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USFK investigating vets' claims they buried Agent Orange on base in '70s

By ASHLEY ROWLAND | STARS AND STRIPES Published: May 20, 2011

SEOUL – U.S. Forces Korea is investigating whether Agent Orange is buried at Camp Carroll, following claims from veterans who say they buried the toxic herbicide while stationed there in the late 1970s, a military spokesman said Friday.

The matter has “the full attention” of top U.S. military commanders in South Korea, including the USFK commander, Gen. Walter Sharp, and the 8th Army commander, Lt. Gen. John Johnson, said Lt. Col. Jeff Buczkowski, 8th Army spokesman.

“Our intention is to be completely transparent and cooperative with the [South Koreans] and probably do some kind of joint investigation,” he said. “We’re going to do as much as possible.”

Three former soldiers recently told a Phoenix television station that they helped bury the chemical at Camp Carroll. According to a transcript of the report, Phoenix-area resident Steve House said he was ordered in 1978 to dig a ditch nearly a city block long that was used for burying 55-gallon drums, some with the words “Province of Vietnam, Compound Orange” written on them.

Agent Orange is the name of a specific blend of herbicides used during the Vietnam era. The military sprayed millions of gallons on trees and vegetation that provided cover for enemy forces.

The Veterans Affairs department, along with many other government departments and agencies, have conducted research studies on the possible health effects of Agent Orange exposure on U.S. veterans. The VA has recognized certain cancers and other diseases associated with exposure to the chemical.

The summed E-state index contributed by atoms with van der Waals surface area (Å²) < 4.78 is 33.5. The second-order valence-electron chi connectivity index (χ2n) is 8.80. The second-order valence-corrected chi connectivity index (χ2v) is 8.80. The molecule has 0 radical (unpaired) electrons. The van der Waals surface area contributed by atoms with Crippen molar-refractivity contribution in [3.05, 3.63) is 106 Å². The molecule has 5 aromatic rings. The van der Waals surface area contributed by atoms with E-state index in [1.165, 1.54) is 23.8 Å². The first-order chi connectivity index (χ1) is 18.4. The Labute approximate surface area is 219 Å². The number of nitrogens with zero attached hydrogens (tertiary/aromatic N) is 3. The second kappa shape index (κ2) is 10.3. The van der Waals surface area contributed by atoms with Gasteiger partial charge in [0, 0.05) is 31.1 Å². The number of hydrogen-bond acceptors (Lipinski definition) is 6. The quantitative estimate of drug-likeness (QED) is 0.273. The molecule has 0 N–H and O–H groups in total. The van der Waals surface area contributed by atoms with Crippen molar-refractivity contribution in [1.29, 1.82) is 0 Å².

Many veterans groups have been calling on the U.S. to make sure the disposal of Agent Orange is handled properly. In the past, the chemical has been dumped into the ocean, or simply buried. Disposal of dioxin‑contaminated materials in landfills can affect ground water reservoirs and aquifers, according to the Vietnam Veterans of America website.

“We basically buried our garbage in their backyard,” according to House, who said he suffers from medical problems because of his exposure to the chemical.

Another veteran, Robert Travis, now of West Virginia, told the Phoenix TV station that he developed a rash soon after handling barrels labeled “Chemicals Type Agent Orange,” and later developed other health problems.

“This stuff was just seeping through the barrels,” he said. “There was a smell, I couldn’t even describe it, just sickly sweet.”

Buczkowski said USFK officials have not yet spoken with the three veterans, who live in the U.S., but plan to do so.

A spokesman for South Korea’s Environment Ministry said Friday that the ministry has asked USFK to verify the veterans’ claims, and may soon ask for a joint investigation. In the meantime, South Korean analysts began investigating the area around Camp Carroll on Friday, and will soon begin collecting soil and water samples to determine if Agent Orange has seeped into the ground or water, according to the ministry spokesman.

The analysts have not gone into the camp, the spokesman said, adding that the investigation will last about one month.

Approximately 3,850 soldiers and U.S and South Korean civilians work at Camp Carroll, which is located in Waegwan, about 20 miles north of Daegu.

Phil Molter, spokesman for U.S. Army Garrison-Daegu, said Friday afternoon that no areas of the base had been blocked off and no safety measures had been taken because of the possible presence of Agent Orange.

Possible environmental contamination at U.S. bases has been a source of contention between the U.S. and South Korea in recent years as the U.S. has returned dozens of bases to South Korean control.

Yoo Kyong Chang contributed to this story.

rowlanda@pstripes.osd.mil

 

U.S. Forces Korea is trying to verify a report from an Arizona television station that the U.S. military buried Agent Orange in the late 1970s at Camp Carroll, shown in this 2009 aerial photo.
COURTESY OF U.S. ARMY

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